Sarah Lemon"> 2325~1200338~
Betrayed by his bones when he fell from a step-stool and fractured vertebrae, Jim Herbage was nonetheless surprised by news that he had osteoporosis.
"You always hear that's more of a women's condition than a men's," Herbage said.
"I thought 'Doggonit!' because I knew I had to be careful about falling," the Central Point resident added.
Yet Herbage took up square-dancing again and went to a local gym to use a treadmill. Diagnosed seven years ago at the age of 72, Herbage said his doctor never imparted any information on the importance of weight-bearing exercise for maintaining bone strength. He and dozens of older adults received a crash course this spring in "Better Bones and Balance" at the Southern Oregon Research and Extension Center.
"As long as there's still connections, you can build bone mass up," Kathy Gunter, a professor of exercise physiology at Oregon State University in Corvallis, told the crowd that attended her lecture.
Healthy bones are like lattice-work pocked with holes, Gunter explained. In unhealthy bones, the supporting layers disappear, leaving behind large gaps.
Affecting nearly 8 million American women and more than 2 million men, osteoporosis is the leading cause of disability related to muscular-skeletal disorders, Gunter said. However, experts say the number of male sufferers of osteoporosis is likely vastly underestimated.
"It's kind of under-explored in men," said Dr. Dan Brandenburg, a general internist who reads bone-mineral density tests performed at Providence Medford Medical Center and refers patients to other physicians.
Of the approximately 1,500 people who underwent the test — similar to an X-ray — at Providence within the past year, fewer than 10 percent are men, Brandenburg said. However, men incur one-third of hip fractures worldwide, a number cited in the April 3 issue of The New England Journal of Medicine. The findings suggest that screening for osteoporosis is worthwhile in men at about age 65, he added.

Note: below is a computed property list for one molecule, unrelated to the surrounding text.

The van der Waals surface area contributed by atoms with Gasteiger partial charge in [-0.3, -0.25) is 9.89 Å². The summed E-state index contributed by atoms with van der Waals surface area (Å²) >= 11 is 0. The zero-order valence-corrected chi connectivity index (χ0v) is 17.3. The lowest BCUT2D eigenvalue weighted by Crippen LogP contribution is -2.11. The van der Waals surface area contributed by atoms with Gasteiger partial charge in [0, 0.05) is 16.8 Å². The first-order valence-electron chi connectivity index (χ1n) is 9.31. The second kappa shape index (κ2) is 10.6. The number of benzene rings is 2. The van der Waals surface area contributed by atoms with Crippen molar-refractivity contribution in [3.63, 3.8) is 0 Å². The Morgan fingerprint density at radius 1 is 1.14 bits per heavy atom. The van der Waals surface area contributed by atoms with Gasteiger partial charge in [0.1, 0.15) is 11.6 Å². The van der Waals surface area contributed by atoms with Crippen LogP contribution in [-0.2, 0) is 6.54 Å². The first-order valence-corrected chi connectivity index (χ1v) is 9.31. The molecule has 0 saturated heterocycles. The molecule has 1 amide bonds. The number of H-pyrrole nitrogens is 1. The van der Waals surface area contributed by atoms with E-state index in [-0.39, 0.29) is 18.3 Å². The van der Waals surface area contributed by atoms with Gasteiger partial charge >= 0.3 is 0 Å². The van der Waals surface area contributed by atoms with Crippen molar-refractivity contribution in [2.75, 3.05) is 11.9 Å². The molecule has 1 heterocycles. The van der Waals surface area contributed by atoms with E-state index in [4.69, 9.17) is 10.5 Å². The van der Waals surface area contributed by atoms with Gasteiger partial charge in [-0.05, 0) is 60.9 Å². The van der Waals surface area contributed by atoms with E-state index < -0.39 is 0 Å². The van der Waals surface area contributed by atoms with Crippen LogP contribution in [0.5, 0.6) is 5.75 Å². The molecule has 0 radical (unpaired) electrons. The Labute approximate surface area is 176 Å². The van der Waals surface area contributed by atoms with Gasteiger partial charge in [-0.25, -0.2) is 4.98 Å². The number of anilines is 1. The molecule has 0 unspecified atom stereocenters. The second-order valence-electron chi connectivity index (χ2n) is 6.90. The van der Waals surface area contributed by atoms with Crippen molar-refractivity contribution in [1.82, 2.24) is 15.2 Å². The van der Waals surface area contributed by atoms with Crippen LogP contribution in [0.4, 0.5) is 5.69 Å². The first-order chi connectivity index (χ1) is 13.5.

"I think a lot of people who break bones, the doctors don't think of the cause as decreased bone density," Brandenburg said.
Gender, age, ethnicity and genetics all play a role in bone density, Gunter said. The extreme drop in hormones during menopause is blamed for the majority of osteoporosis cases in women. Yet low hormone levels associated with aging also put men at risk, particularly men who weather treatment for prostate cancer, Brandenburg said.
Herbage said he has never smoked or consumed unhealthy amounts of alcohol — also behaviors that can lead to osteoporosis. But he did fall out of the habit of exercising since retiring from work as an auto mechanic, and he developed heart disease that required bypass surgery. Herbage took Fosamax, a prescription medication to improve bone density, for several years, but his condition actually worsened during that time, he said.
Gunter's lecture reminded Herbage that simply lifting weights wasn't enough. He needed to increase the load and perform repetitions until he reached the point of muscle fatigue.
"Our skeletons depend very heavily on how much muscle we have, and more muscle is always better," Gunter told seminar goers.
Gunter encouraged seniors to work up to jumping, which puts four to eight times of a person's body weight on the hip bones, the most critical area to build bone strength. Walking, by contrast, only forces the body to bear as much as one and a half times its weight, Gunter said. Combining jumping with other exercises in the "Better Bones and Balance" program, participants drastically decrease their risk of falling and breaking bones, according to an OSU study.
"If you don't fall, you may not fracture, regardless of your bone health," Gunter said.
The dual effectiveness of exercise is good news for osteoporosis suffers like Herbage, who said he's "always concerned about falling."
"I just wished I would have known earlier."